The Collide research group (Collaborative Learning in Intelligent Distributed Environments) at the University of Duisburg-Essen forms part of the Department of Computer Science and Applied Cognitive Science within the Faculty of Engineering. The department offers study programs in applied computer science, computer engineering and interactive media technology, the latter in the form of an interdisciplinary B.Sc./M.Sc. program in “Applied Media and Communication Sciences”. In this framework, the research group Collide aims at developing distributed, intelligently supported environments for collaborative learning and knowledge management.
In the German research projects VIP-Net and KoPIWA, Collide has developed computational approaches as well as tools for the analysis of trends and social ties in professional communities and ensuing approaches to support the development of competencies for open innovation projects of the digital economy. Collide has been engaged in several European research projects in the area of Technology Enhanced Learning, among these in the European Network of Excellence Kaleidoscope with a focus on interaction analysis, especially social network analysis approaches for CSCL, learning process modelling and mobile learning.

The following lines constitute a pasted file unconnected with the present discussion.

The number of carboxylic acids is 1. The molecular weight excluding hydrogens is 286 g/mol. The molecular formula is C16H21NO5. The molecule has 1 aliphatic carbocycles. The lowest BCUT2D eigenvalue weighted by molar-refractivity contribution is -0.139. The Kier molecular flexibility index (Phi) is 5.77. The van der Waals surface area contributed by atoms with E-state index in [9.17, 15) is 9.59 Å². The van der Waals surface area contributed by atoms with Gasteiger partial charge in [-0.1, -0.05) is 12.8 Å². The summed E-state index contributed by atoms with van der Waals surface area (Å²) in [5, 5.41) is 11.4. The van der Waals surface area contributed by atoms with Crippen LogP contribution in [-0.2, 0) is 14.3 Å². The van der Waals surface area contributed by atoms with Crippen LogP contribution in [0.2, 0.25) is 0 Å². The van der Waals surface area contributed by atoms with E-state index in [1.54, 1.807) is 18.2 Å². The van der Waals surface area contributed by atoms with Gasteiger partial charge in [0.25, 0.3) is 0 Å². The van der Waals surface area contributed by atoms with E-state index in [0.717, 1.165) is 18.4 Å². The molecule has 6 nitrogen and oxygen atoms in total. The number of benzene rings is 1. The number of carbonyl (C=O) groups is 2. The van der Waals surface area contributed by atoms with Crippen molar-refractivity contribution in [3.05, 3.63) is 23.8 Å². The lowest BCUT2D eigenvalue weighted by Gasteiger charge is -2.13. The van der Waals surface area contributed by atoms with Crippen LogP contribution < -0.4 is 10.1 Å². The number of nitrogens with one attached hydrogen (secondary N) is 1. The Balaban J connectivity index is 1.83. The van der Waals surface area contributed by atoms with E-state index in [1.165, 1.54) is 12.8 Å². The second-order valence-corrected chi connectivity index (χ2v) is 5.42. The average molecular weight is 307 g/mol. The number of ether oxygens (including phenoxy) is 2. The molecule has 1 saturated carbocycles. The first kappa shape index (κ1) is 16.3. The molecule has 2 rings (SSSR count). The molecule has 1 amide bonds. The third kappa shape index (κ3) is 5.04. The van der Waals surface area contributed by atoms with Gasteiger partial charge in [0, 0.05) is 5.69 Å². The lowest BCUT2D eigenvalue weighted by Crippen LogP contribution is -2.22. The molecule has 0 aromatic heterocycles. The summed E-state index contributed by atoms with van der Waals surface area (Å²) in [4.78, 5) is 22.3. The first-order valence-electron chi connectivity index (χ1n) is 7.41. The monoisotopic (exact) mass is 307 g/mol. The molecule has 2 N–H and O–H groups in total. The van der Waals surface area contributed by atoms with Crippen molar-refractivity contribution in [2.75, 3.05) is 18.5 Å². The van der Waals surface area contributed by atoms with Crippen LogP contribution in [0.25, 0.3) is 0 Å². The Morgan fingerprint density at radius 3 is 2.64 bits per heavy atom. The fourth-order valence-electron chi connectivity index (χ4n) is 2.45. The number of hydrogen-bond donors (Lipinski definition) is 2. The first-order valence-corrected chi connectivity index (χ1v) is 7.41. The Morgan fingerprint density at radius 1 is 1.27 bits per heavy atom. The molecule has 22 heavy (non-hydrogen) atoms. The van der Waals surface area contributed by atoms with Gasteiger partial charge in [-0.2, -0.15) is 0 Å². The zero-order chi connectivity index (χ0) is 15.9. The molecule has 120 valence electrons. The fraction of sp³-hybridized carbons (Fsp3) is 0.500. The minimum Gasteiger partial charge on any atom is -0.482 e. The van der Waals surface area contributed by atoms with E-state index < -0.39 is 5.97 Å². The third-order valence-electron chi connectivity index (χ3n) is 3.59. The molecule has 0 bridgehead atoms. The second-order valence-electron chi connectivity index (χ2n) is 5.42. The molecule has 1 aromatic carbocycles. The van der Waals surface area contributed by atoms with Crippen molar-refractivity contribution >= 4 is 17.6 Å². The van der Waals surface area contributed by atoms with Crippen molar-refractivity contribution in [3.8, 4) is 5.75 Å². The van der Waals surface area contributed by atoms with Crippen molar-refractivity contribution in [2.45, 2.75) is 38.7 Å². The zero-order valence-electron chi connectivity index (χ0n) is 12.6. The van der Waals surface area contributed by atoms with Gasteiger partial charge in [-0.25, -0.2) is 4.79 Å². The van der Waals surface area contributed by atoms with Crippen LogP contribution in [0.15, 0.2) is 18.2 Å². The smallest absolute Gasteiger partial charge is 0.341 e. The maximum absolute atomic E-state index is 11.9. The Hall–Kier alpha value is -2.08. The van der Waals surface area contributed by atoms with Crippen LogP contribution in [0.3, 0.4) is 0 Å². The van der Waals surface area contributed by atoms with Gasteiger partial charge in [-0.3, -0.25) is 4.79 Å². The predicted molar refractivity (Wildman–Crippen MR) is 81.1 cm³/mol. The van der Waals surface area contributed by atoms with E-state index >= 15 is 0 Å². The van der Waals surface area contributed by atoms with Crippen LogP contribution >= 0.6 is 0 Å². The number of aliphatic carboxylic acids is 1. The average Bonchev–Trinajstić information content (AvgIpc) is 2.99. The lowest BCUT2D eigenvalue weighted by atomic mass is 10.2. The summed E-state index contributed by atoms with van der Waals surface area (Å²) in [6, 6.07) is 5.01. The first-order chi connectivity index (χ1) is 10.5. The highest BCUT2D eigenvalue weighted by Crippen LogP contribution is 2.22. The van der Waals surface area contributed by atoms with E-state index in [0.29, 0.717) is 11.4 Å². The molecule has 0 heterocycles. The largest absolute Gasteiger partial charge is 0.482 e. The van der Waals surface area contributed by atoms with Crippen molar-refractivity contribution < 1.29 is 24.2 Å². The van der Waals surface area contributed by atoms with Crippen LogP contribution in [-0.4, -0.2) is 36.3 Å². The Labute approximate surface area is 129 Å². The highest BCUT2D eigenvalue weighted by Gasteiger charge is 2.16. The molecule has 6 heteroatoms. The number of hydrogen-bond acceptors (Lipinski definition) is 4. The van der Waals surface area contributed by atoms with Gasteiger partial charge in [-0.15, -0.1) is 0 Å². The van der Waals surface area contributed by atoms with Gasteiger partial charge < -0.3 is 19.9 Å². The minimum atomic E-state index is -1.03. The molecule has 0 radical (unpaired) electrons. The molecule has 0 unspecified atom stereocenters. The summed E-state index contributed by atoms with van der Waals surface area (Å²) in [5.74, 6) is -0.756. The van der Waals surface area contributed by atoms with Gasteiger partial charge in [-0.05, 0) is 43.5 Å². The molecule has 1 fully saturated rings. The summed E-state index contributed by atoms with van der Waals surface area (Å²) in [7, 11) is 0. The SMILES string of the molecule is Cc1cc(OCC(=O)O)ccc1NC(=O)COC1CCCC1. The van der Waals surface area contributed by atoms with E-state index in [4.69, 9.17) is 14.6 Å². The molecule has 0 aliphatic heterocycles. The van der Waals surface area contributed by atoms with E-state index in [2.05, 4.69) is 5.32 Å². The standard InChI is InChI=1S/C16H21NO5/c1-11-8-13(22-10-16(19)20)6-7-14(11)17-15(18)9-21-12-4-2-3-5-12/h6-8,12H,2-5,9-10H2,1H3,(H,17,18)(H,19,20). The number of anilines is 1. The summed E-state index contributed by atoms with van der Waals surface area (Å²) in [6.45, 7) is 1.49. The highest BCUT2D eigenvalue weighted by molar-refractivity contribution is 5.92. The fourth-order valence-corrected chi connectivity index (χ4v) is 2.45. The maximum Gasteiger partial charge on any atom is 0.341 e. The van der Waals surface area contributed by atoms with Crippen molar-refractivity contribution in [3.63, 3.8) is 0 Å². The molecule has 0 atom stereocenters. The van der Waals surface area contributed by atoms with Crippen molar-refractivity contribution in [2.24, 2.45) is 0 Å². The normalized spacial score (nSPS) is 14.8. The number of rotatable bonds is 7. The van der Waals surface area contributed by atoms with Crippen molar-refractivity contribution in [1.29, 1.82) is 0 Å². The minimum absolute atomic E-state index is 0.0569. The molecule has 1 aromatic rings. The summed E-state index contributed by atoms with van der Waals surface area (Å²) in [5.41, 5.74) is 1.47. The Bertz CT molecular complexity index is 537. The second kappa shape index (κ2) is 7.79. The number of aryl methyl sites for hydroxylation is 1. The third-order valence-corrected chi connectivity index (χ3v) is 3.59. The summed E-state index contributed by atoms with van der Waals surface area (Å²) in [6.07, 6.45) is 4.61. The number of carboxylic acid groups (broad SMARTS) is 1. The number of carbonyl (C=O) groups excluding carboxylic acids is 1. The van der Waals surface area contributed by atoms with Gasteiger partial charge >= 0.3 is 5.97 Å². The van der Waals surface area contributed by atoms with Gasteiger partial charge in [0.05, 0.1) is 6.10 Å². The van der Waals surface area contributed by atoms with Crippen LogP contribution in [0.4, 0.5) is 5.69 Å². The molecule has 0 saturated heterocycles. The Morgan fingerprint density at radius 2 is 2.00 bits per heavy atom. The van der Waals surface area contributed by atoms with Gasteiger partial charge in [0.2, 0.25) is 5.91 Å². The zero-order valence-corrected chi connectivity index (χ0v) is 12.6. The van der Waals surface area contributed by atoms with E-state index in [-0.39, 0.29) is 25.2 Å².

Other research interests and expertise fields of the Collide group pursued in previous European research projects are: open distributed learning environments and ”collaborative mind tools” (DEMOS, NIMIS, DiViLab, SEED, COLDEX, CONNECT, SCY) and analysis, modelling, and intelligent support of collaborative learning processes (initiative on “Net-based Knowledge Communication in Groups” of the German Science Foundation DFG, ARGUNAUT).
In Go-Lab, UDE is involved in the development of the Go-Lab Infrastructure (WP4) and of the Go-Lab Portal (WP5). UDE will act as National Coordinator of the project’s implementation in Germany.
The Collide group has initiated and coordinated the EU project COLDEX on “Collaborative Learning and Distributed Experimentation”, an early attempt of bringing together ideas and approaches from CSCL and inquiry-based learning. COLDEX fostered the exchange and sharing of “emerging learning objects” (ELOs) in a student-researcher community around extra-curricular challenges, such as the triangulation of epicentres of earthquakes or the measurement of craters on the moon. These challenges were supported by generic tools and specific “digital experimentation toolkits”. Exchange of ELOs was facilitated by context aware indexing and similarity based retrieval mechanisms. The idea of emerging learning objects has later been taken up on a larger scale by the SCY project, in which Collide (together several other Go-Lab partners) participated.